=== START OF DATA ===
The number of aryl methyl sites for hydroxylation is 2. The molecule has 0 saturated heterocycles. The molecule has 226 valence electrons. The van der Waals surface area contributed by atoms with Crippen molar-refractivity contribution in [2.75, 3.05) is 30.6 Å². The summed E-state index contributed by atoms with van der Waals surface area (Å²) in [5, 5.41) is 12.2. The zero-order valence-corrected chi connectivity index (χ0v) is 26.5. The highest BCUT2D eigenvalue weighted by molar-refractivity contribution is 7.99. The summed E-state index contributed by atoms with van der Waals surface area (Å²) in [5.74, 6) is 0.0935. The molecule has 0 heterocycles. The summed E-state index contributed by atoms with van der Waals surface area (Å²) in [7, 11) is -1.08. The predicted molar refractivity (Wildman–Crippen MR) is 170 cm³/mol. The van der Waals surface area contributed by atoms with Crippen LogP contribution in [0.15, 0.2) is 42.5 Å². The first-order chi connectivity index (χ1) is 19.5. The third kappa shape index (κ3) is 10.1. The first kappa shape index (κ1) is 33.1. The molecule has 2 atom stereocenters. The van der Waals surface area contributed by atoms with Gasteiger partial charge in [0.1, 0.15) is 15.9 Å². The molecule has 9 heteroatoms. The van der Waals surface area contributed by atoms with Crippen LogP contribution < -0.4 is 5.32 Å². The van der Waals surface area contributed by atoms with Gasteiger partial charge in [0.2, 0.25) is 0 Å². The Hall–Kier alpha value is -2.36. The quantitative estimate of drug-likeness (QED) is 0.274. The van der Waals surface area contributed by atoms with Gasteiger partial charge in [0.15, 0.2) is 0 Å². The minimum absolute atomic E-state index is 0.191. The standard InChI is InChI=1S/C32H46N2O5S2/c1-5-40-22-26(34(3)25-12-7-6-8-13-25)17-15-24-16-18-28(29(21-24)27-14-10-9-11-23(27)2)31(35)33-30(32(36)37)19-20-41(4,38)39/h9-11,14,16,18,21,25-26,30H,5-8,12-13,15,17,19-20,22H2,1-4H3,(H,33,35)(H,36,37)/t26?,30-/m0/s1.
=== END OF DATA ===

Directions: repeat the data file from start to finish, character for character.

The number of aryl methyl sites for hydroxylation is 2. The molecule has 0 saturated heterocycles. The molecule has 226 valence electrons. The van der Waals surface area contributed by atoms with Crippen molar-refractivity contribution in [2.75, 3.05) is 30.6 Å². The summed E-state index contributed by atoms with van der Waals surface area (Å²) in [5, 5.41) is 12.2. The zero-order valence-corrected chi connectivity index (χ0v) is 26.5. The highest BCUT2D eigenvalue weighted by molar-refractivity contribution is 7.99. The summed E-state index contributed by atoms with van der Waals surface area (Å²) in [5.74, 6) is 0.0935. The molecule has 0 heterocycles. The summed E-state index contributed by atoms with van der Waals surface area (Å²) in [7, 11) is -1.08. The predicted molar refractivity (Wildman–Crippen MR) is 170 cm³/mol. The van der Waals surface area contributed by atoms with Crippen LogP contribution in [0.15, 0.2) is 42.5 Å². The first-order chi connectivity index (χ1) is 19.5. The third kappa shape index (κ3) is 10.1. The first kappa shape index (κ1) is 33.1. The molecule has 2 atom stereocenters. The van der Waals surface area contributed by atoms with Gasteiger partial charge in [0.1, 0.15) is 15.9 Å². The molecule has 9 heteroatoms. The van der Waals surface area contributed by atoms with Crippen LogP contribution < -0.4 is 5.32 Å². The van der Waals surface area contributed by atoms with Gasteiger partial charge in [0.2, 0.25) is 0 Å². The Hall–Kier alpha value is -2.36. The quantitative estimate of drug-likeness (QED) is 0.274. The van der Waals surface area contributed by atoms with Gasteiger partial charge in [0.15, 0.2) is 0 Å². The minimum absolute atomic E-state index is 0.191. The standard InChI is InChI=1S/C32H46N2O5S2/c1-5-40-22-26(34(3)25-12-7-6-8-13-25)17-15-24-16-18-28(29(21-24)27-14-10-9-11-23(27)2)31(35)33-30(32(36)37)19-20-41(4,38)39/h9-11,14,16,18,21,25-26,30H,5-8,12-13,15,17,19-20,22H2,1-4H3,(H,33,35)(H,36,37)/t26?,30-/m0/s1.